Churchill made the mistake of asking how he should go to a masquerade she was organizing. So she suggested, "Why don't you come sober, Prime Minister?" The best known exchange occurred at a dinner party. Nancy said, “If I were your wife, I would poison your coffee,whereupon Churchill retorted, “If I were your husband, I would drink it.”

Her career started to wane during the run-up to World War II. Waldorf and Nancy were anti-war and supported the then Prime Minister, Neville Chamberlain's peace plan to appease Hitler at all costs because they feared the rise of communism. She unfortunately earned the nickname, "Hitler's woman in Britain". But she threw in her support during the Second World War where Cliveden was again a military hospital.

She became increasingly out of touch with the British public and with her Plymouth constituents. Her speeches in Parliament started to ramble. Waldorf decided the time had come for Nancy to quit politics. He also had health issues of his own and felt he could not support her fully as he had in the past. He then made the announcement she would not be standing in the 1945 election. She was furious and never forgave Waldorf for acting in her best interests. They were estranged for a number of years but reconciled before he died in 1952.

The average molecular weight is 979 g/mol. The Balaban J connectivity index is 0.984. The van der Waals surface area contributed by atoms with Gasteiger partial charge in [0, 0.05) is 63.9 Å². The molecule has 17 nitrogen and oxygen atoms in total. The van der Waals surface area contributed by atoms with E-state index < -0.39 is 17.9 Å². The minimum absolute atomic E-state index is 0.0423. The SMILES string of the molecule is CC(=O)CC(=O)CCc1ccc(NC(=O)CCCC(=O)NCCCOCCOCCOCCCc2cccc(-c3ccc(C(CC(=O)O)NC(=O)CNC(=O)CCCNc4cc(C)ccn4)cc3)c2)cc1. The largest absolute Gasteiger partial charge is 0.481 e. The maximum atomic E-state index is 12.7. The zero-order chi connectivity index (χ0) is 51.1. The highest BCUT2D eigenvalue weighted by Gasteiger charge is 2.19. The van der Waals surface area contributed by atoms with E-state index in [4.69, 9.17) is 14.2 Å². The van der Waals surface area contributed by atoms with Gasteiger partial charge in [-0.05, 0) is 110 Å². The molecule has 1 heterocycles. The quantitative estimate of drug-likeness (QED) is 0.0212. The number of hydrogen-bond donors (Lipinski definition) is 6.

Her final years were lonely ones. Waldorf, her close friends and her sisters were all gone - she was unfortunately estranged from her own children. She may have charmed many adults but Nancy terrified children, including her own when they were little. Domineering and an insensitive tease, her approach with children was that of an "affectionate bully". With the exception of her eldest son, they were not close to their mother when they grew up. Even her favorite son grew combative with her towards the end of her life.

Nancy died at 84. Her ashes lie with those of Waldorf at Cliveden. A Confederate flag was buried with her.

References
Women's History : Nancy Astor
Lady Astor's Quotes
Nancy Astor biography in a 5 minute video


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4 comments:

  1. Wow. Now that is a diamond, and the woman certainly deserved it. Thanks for a delightful read.

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  2. Quite an interesting slice of history. Nancy was not only a very pretty face she was sharp of mind and tongue...much to Churchill's chagrin. :)
    I doubt that men of that era would have appreciated a strong woman who spoke her mind and spoke it well.

    ReplyDelete
  3. Love reading the history of these people. So interesting!

    ReplyDelete
  4. What an interesting slice of history. I bet most men really felt threatened by her.

    ReplyDelete